The Economics of the Digital Television Transition

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Economics of the Digital TV Transition

December 12, 2008
Columbia University
3022 Broadway (enter at 116th St)
Uris Hall, Room 326

The United States' analog television broadcasting will virtually cease on February 17, 2009. Without access to cable television, satellite TV, or a digital television set the public will not be able to receive the television signal to which it is accustomed.

Consumers with older TV sets must obtain a digital converter box or purchase a digital television to continue receiving a broadcast signal. The U.S. government is providing a subsidy to reduce the cost of these converter boxes.

  • What are the business, regulatory, and policy issues related to one of the greatest changes in video since the introduction of television?
  • Will the digital signal have the reach of the current over-the-air analog signal?
  • What are the effects on consumers? How will rural consumers be affected?
  • What are the business implications for broadband providers?
  • How will the nature of commercial TV be changed, in terms of business models and content models?
  • What are the implications for media firms? For advertisers?
  • What are the international coordination and standards issues?


9:45am - Welcome & Overview

Eli Noam, Director, CITI, Professor of Finance and Economics, Columbia Business School | Presentation (PDF) | Audio (MP3)

10:00am - Introduction 

Introduction & Overview - Paul Rappoport, Temple University | Audio (MP3)

What are the issues? - Darcy Gerbarg, CineGrid, Inc.; CITI | Audio (MP3)

10:30am - Who Will Not Receive Over-the-Air Service?

Transmission Solutions for the Upcoming Transition to Digital Broadcast - Saul Shapiro, President, Metropolitan TV Association | Presentation (PDF) | Audio (MP3)

Digital Cliff Effects and Mapping of Troubled Reception Areas - Stu Lipoff, Independent Consultant | Presentation (PDF) | Audio (MP3)

What We Have Learned from the DTV Trial in Wilmington, NC - Alan Miles, Vice President, Equity Research, Barclays Capital - Presentation (PDF) | Audio (MP3)

Easing the pain: The Coupon Program - Milton Brown, Deputy Chief Counsel, National Telecommunications and Information Administration (NTIA) | Presentation (PDF) | Audio (MP3)

Moderator:  Robert Atkinson, Director of Policy Research, CITI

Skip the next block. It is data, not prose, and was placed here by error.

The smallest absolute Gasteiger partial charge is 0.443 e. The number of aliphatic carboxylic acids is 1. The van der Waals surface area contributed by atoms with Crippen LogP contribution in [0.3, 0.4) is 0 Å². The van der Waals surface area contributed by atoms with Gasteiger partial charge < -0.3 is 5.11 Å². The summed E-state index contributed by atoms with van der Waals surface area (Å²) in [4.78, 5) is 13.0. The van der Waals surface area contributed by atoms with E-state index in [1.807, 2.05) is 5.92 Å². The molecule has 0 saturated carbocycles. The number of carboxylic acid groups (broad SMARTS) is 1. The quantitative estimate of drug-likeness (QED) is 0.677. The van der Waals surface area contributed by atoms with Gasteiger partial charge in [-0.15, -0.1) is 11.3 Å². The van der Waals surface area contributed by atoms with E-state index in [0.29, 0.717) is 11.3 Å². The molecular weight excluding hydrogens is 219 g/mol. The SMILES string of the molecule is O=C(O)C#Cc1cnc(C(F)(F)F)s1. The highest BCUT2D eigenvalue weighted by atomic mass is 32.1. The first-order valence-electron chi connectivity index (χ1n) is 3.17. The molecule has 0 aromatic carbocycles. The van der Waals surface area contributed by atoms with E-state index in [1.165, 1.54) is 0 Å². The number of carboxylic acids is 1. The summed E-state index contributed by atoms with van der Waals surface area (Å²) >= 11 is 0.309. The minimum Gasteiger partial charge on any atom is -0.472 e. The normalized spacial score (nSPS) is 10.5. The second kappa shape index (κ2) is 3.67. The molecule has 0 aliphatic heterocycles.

12:00pm - 1:00pm: Lunch - Hepburn Lounge

1:00pm - 1:45pm: Keynote

Monica Desai, Chief, Media Bureau, Federal Communications Commission | Audio (MP3)

1:45pm - Opportunity in Chaos?

What about the viewers: Are consumers prepared? - John Carey, Professor, Communications and Media Management, Fordham University | Audio (MP3)

The Coupon Program - Scott Wallsten, Vice President for Research and Senior Fellow, Technology Policy Institute | Presentation (PDF) | Audio (MP3)

DTV Transition on Consumers and Consumer Choice - Barry E. Goodstadt, Independent Consultant | Presentation (PDF) | Audio (MP3)

Moderator:  David Waterman, Indiana University

3:05pm - Break

3:25pm - Impact of DTV Transition on the Business of Delivering Entertainment

The Economics of Digital Transition on the Entertainment Industry - David Waterman, Indiana University | Audio (MP3)

What Disruptions Should We Anticipate in February, 2009? - David D. Oxenford, Partner, Davis White Tremaine, LLP, Washington, D.C. Office | Audio (MP3)

Regulating the Transition from Analog to Digital Television Broadcasting in North America: A Comparison of the Canadian, US, and Mexican Experiences - Joshua Block, New York Law School - Paper (PDF) | Audio (MP3)

Policy Issues with the Digital Transition - Willard D. Rowland, President and CEO, KBDI-Channel 12, Denver, Colorado | Summary (PDF) | Audio (MP3)

Moderator: James Alleman, Professor Emeritus, University of Colorado

4:45pm - Summary Comments

James Alleman, Professor Emeritus, University of Colorado | Audio (MP3)

5:00pm - Reception - Calder Lounge

Conference Organized by James Alleman, Darcy Gerbarg